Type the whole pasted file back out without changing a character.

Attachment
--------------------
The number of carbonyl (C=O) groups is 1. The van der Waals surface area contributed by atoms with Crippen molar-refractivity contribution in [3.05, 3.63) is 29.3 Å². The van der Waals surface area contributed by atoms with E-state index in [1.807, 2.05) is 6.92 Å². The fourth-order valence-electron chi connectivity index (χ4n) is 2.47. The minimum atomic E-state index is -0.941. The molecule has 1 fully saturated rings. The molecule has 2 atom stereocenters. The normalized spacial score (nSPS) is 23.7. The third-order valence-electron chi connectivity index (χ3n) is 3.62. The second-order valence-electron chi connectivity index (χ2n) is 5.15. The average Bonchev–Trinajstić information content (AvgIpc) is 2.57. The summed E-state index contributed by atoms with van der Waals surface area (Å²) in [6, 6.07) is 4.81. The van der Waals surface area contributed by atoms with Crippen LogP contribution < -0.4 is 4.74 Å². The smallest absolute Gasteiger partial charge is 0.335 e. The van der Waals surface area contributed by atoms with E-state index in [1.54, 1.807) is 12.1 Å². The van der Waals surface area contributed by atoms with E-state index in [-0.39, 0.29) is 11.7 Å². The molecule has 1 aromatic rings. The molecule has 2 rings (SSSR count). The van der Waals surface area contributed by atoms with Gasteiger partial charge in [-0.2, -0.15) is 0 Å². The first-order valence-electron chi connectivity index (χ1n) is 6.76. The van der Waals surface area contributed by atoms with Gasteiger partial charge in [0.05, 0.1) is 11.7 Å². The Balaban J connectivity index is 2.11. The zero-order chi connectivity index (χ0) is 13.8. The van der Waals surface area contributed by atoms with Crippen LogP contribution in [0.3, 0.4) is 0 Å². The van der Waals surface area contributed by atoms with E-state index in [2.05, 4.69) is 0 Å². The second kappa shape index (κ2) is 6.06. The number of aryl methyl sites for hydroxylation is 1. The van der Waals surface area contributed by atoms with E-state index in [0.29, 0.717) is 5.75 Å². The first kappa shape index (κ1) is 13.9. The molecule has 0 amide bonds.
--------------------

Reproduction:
The number of carbonyl (C=O) groups is 1. The van der Waals surface area contributed by atoms with Crippen molar-refractivity contribution in [3.05, 3.63) is 29.3 Å². The van der Waals surface area contributed by atoms with E-state index in [1.807, 2.05) is 6.92 Å². The fourth-order valence-electron chi connectivity index (χ4n) is 2.47. The minimum atomic E-state index is -0.941. The molecule has 1 fully saturated rings. The molecule has 2 atom stereocenters. The normalized spacial score (nSPS) is 23.7. The third-order valence-electron chi connectivity index (χ3n) is 3.62. The second-order valence-electron chi connectivity index (χ2n) is 5.15. The average Bonchev–Trinajstić information content (AvgIpc) is 2.57. The summed E-state index contributed by atoms with van der Waals surface area (Å²) in [6, 6.07) is 4.81. The van der Waals surface area contributed by atoms with Crippen LogP contribution < -0.4 is 4.74 Å². The smallest absolute Gasteiger partial charge is 0.335 e. The van der Waals surface area contributed by atoms with E-state index in [1.54, 1.807) is 12.1 Å². The van der Waals surface area contributed by atoms with E-state index in [-0.39, 0.29) is 11.7 Å². The molecule has 1 aromatic rings. The molecule has 2 rings (SSSR count). The van der Waals surface area contributed by atoms with Gasteiger partial charge in [-0.2, -0.15) is 0 Å². The first-order valence-electron chi connectivity index (χ1n) is 6.76. The van der Waals surface area contributed by atoms with Gasteiger partial charge in [0.05, 0.1) is 11.7 Å². The Balaban J connectivity index is 2.11. The zero-order chi connectivity index (χ0) is 13.8. The van der Waals surface area contributed by atoms with Crippen LogP contribution in [0.3, 0.4) is 0 Å². The van der Waals surface area contributed by atoms with E-state index in [2.05, 4.69) is 0 Å². The second kappa shape index (κ2) is 6.06. The number of aryl methyl sites for hydroxylation is 1. The van der Waals surface area contributed by atoms with E-state index in [0.29, 0.717) is 5.75 Å². The first kappa shape index (κ1) is 13.9. The molecule has 0 amide bonds.